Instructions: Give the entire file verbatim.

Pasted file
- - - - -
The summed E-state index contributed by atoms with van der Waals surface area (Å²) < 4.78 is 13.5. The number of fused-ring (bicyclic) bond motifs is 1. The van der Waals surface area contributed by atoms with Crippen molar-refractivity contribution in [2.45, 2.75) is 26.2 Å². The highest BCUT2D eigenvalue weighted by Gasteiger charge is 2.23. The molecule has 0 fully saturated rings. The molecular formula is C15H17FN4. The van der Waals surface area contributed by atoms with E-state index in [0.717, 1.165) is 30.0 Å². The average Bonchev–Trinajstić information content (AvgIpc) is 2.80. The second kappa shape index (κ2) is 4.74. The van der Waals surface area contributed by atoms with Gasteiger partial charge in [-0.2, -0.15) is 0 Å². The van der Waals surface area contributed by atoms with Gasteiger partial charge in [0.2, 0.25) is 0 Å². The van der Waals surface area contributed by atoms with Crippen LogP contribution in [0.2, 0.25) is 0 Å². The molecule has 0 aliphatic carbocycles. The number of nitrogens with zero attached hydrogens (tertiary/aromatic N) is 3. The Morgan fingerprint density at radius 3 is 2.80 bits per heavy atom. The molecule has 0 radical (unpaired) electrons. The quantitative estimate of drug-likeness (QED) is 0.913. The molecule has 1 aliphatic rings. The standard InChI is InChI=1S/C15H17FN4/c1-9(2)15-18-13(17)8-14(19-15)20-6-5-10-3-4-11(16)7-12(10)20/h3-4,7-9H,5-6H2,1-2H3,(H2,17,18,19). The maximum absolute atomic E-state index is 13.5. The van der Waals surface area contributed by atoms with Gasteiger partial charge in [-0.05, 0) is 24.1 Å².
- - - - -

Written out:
The summed E-state index contributed by atoms with van der Waals surface area (Å²) < 4.78 is 13.5. The number of fused-ring (bicyclic) bond motifs is 1. The van der Waals surface area contributed by atoms with Crippen molar-refractivity contribution in [2.45, 2.75) is 26.2 Å². The highest BCUT2D eigenvalue weighted by Gasteiger charge is 2.23. The molecule has 0 fully saturated rings. The molecular formula is C15H17FN4. The van der Waals surface area contributed by atoms with E-state index in [0.717, 1.165) is 30.0 Å². The average Bonchev–Trinajstić information content (AvgIpc) is 2.80. The second kappa shape index (κ2) is 4.74. The van der Waals surface area contributed by atoms with Gasteiger partial charge in [-0.2, -0.15) is 0 Å². The van der Waals surface area contributed by atoms with Gasteiger partial charge in [0.2, 0.25) is 0 Å². The van der Waals surface area contributed by atoms with Crippen LogP contribution in [0.2, 0.25) is 0 Å². The molecule has 0 aliphatic carbocycles. The number of nitrogens with zero attached hydrogens (tertiary/aromatic N) is 3. The Morgan fingerprint density at radius 3 is 2.80 bits per heavy atom. The molecule has 0 radical (unpaired) electrons. The quantitative estimate of drug-likeness (QED) is 0.913. The molecule has 1 aliphatic rings. The standard InChI is InChI=1S/C15H17FN4/c1-9(2)15-18-13(17)8-14(19-15)20-6-5-10-3-4-11(16)7-12(10)20/h3-4,7-9H,5-6H2,1-2H3,(H2,17,18,19). The maximum absolute atomic E-state index is 13.5. The van der Waals surface area contributed by atoms with Gasteiger partial charge in [-0.05, 0) is 24.1 Å².